What will heaven be like? Ultimately we do not know. But we all have, sometimes unexpressed, thoughts. A time for tears to be wiped away. For bodies to be made strong. Families to be reunited. No limit to the amount of chocolate that can be consumed. Praising God all day and night along with the heavenly choir. Visiting with Abraham, Moses, David, Peter, Paul and Mary. Having all of our questions answered to our complete satisfaction. Watching videos of our favorite histories.
Some of that will likely be true. But I have a hard time accepting that heaven is just a place of reward. I know for sure that I have done nothing that deserves reward. The only reason I have a place in his kingdom is because God has chosen me as an act of his grace. Nor can I imagine that watching video’s, eating chocolate or chatting with all the old hero’s of the faith would be very satisfying for all of eternity.
Instead I look forward to working in the kingdom. To being a part of whatever function that God is preparing me for now. Here I am in boot camp, learning to be faithful and obedient. Then I will be doing my real job. A job that I was created to do and am in training for now. I cannot imagine what that job is now. But I look forward to doing it alongside my Father and creator. To fulfilling God’s purpose in my life and eternity.
What destination awaits those who are not among the elect of God, who have not walked with him in faith? The traditional response is that they will spend an eternity in a conscious state of torment. But I struggle with this response for a couple of reasons.
The first reason is that it is not really what I understand the Bible to teach. It does talk Gehenna. Where the fire never goes out and worms never die. The fate that awaits unbelievers at the judgement.
But that is not the same thing as claiming the unbeliever will experience the fire for eternity. What generally happens to something that is thrown into the fire, or eaten by worms? It is destroyed, ceases to exist, vanishes. The fire and worms may not die, but what is thrown into them is consumed.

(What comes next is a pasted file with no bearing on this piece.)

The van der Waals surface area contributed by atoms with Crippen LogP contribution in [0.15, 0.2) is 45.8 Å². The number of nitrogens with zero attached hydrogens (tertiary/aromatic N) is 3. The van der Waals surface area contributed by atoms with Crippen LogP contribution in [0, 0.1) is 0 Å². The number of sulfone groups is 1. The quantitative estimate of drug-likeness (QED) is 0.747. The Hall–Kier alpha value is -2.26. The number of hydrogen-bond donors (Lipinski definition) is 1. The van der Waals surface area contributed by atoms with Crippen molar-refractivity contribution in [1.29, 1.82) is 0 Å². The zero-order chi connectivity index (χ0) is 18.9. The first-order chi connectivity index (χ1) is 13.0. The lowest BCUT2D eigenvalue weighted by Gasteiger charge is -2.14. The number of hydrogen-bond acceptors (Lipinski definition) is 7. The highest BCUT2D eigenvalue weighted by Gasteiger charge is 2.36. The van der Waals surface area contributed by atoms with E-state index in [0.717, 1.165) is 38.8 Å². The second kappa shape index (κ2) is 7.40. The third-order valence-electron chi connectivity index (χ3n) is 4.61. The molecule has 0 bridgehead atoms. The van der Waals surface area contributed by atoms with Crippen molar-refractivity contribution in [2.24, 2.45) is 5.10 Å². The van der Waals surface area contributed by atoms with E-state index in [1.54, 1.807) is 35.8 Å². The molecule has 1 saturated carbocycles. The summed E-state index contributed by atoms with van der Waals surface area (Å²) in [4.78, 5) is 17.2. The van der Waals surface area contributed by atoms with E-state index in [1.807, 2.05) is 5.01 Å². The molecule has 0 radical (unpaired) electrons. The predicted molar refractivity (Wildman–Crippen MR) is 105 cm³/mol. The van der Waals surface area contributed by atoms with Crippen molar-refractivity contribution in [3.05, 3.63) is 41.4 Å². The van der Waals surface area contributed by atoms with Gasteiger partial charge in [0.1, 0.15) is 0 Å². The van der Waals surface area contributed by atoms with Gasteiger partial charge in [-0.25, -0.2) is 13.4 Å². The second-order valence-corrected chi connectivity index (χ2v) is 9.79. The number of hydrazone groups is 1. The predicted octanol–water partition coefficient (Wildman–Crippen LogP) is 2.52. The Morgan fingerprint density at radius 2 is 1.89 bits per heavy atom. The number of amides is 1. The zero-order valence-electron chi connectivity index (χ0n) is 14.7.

And that aligns better with the more commonly described fate of the unbeliever: destruction or perishing. A time of judgement, potentially followed by punishment, and ultimately annihilation. I believe this better fits the New Testament teaching than eternal conscious torment.
Just to be sure that there is no misunderstanding, I do not believe everyone is ultimately saved; far from it. Nor am I swayed by those who claim an eternal conscious punishment of unbelievers is immoral. God is God, and I am not. I do not question his right to do what he will with his creation. But, based on what I understand the Scriptures to teach, the traditional view of hell just doesn’t fit.
In short, I believe that all of this creation was for the purpose of growing the Bride of Christ, the church. And when God’s purpose is accomplished, this creation will cease and his church will continue in whatever role he has created us for. And I should do my best to be prepared for the future he created me for.
The views expressed here are solely mine and do not necessarily reflect those of any other person, group, or organization. While I believe they reflect the teachings of the Bible, I am a fallible human and subject to misunderstanding. Please feel free to leave any comments or questions about this post in the comments section below. I am always interested in your feedback.
If you have found value in this post, please consider subscribing to A Clay Jar so that you don’t miss any other posts.
- Original: December 10, 2013
- Updated October 20, 2019